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Oral Statement at CSW by the Middle East Caucus

03/01/2007

Speaker: Amal Mahmoud Fayed
When: Friday, March 2, 2007
What time: 3:00 – 6:00 pm, General Debate
Organization: Middle East Caucus (Amal Fayed herself is from the Forum for Women in Development and Karama Arab Group for Ending Violence Against Women)

Topic: Arab Women's Suffering Under Armed Conflict, Economic and Political Situation Threatening Women's Dignity

We are the women in the Middle East Caucus participating in the CSW sessions from Egypt, Iraq, Lebanon, Morocco, Palestine, Sudan, Tunisia, Yemen.

We consider women's dignity to be the essence of a woman's right and a woman's life. In Arabic, this word for dignity is 'Karama.' We believe the elimination of discrimination and violence against women is a reclamation of dignity and a defense of human rights.

We urge the formal government delegations at CSW to place a greater focus on prevention of violence against women and protection for children from violence, and conflict resolution in the Middle East region. War brings the maximum escalation of violence into human lives and the greatest violations of human rights and women's rights. War brings obstacles that affront the development process, which enacts a double form of violence against women: 1) traditional practices based on cultural heritage, 2) practices of the occupation force against local women, including rape, prostitution, economic exploitation, and violence.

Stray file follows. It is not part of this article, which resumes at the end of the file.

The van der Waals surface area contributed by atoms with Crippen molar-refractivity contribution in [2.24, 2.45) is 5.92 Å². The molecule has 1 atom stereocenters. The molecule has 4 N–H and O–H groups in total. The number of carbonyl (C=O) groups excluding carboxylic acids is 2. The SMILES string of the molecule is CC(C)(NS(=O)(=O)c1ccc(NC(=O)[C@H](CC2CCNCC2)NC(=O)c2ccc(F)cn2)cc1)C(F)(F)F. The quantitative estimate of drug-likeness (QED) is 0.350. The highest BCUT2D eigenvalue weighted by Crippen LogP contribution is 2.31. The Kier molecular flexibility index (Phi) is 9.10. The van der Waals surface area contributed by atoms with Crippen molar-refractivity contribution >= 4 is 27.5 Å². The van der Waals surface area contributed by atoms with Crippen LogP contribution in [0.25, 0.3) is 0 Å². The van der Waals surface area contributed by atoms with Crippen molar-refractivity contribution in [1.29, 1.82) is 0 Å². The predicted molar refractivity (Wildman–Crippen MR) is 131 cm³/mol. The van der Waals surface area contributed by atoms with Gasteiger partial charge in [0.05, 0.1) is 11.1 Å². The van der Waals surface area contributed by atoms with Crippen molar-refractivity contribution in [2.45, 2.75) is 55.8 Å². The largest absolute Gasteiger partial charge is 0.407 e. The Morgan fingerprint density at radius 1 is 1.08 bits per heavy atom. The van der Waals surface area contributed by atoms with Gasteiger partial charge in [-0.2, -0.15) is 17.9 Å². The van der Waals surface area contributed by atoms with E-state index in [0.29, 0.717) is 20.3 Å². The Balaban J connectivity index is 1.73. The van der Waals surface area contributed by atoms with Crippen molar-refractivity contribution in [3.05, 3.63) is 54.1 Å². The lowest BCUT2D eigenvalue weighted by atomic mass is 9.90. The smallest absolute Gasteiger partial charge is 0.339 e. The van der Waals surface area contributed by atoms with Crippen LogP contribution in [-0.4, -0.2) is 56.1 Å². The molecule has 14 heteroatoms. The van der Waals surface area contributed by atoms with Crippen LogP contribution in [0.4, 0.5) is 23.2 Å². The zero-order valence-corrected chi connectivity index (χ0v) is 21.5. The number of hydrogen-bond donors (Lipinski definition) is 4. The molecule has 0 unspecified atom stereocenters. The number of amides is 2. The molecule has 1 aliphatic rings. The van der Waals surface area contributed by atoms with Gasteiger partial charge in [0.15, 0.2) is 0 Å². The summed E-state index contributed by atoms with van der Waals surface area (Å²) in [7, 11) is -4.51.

Women from Palestine, Iraq, Sudan, Lebanon, and Somalia are experiencing the height of victimization by armed forces at war in their countries. Yet there exists no international convention that explicitly protects the rights and safety of women within armed conflict zones, and their survival. Neither is there questioning of those responsible for this military and gender violence in our region.

The cost of war to women and its exponential harm is our concern. To eradicate the roots of war in our region, we must also transform the abuse of global media which stereotypes Arab women as passive, oppressed, and incapable of self-determined rights and liberties. These stereotypes in the global media are used to market so-called democratic reforms as a justification for military action. The democratic reforms do not arrive, instead women and their families suffer increasing injustice and loss of human rights living under armed conflict.